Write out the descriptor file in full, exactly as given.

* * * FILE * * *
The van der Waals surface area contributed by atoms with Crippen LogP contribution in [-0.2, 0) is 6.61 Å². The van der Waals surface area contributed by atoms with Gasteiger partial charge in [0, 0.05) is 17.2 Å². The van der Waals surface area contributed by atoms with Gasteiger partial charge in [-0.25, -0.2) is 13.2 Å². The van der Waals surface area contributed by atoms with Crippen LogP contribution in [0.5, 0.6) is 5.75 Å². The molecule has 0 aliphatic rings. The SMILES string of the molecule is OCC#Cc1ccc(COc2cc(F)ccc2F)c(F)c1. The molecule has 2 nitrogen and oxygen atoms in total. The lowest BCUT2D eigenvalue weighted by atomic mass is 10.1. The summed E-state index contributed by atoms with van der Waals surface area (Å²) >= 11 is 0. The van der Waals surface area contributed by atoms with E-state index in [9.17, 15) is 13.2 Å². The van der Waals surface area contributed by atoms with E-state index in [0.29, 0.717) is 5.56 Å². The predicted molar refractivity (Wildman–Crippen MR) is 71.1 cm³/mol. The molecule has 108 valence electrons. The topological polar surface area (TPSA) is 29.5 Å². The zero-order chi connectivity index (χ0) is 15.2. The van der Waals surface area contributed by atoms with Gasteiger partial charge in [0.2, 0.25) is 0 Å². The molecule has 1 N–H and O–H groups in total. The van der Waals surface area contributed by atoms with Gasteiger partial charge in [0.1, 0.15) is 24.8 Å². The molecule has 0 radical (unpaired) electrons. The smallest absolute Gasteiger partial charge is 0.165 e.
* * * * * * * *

The van der Waals surface area contributed by atoms with Crippen LogP contribution in [-0.2, 0) is 6.61 Å². The van der Waals surface area contributed by atoms with Gasteiger partial charge in [0, 0.05) is 17.2 Å². The van der Waals surface area contributed by atoms with Gasteiger partial charge in [-0.25, -0.2) is 13.2 Å². The van der Waals surface area contributed by atoms with Crippen LogP contribution in [0.5, 0.6) is 5.75 Å². The molecule has 0 aliphatic rings. The SMILES string of the molecule is OCC#Cc1ccc(COc2cc(F)ccc2F)c(F)c1. The molecule has 2 nitrogen and oxygen atoms in total. The lowest BCUT2D eigenvalue weighted by atomic mass is 10.1. The summed E-state index contributed by atoms with van der Waals surface area (Å²) >= 11 is 0. The van der Waals surface area contributed by atoms with E-state index in [9.17, 15) is 13.2 Å². The van der Waals surface area contributed by atoms with E-state index in [0.29, 0.717) is 5.56 Å². The predicted molar refractivity (Wildman–Crippen MR) is 71.1 cm³/mol. The molecule has 108 valence electrons. The topological polar surface area (TPSA) is 29.5 Å². The zero-order chi connectivity index (χ0) is 15.2. The van der Waals surface area contributed by atoms with Gasteiger partial charge in [0.2, 0.25) is 0 Å². The molecule has 1 N–H and O–H groups in total. The van der Waals surface area contributed by atoms with Gasteiger partial charge in [0.1, 0.15) is 24.8 Å². The molecule has 0 radical (unpaired) electrons. The smallest absolute Gasteiger partial charge is 0.165 e.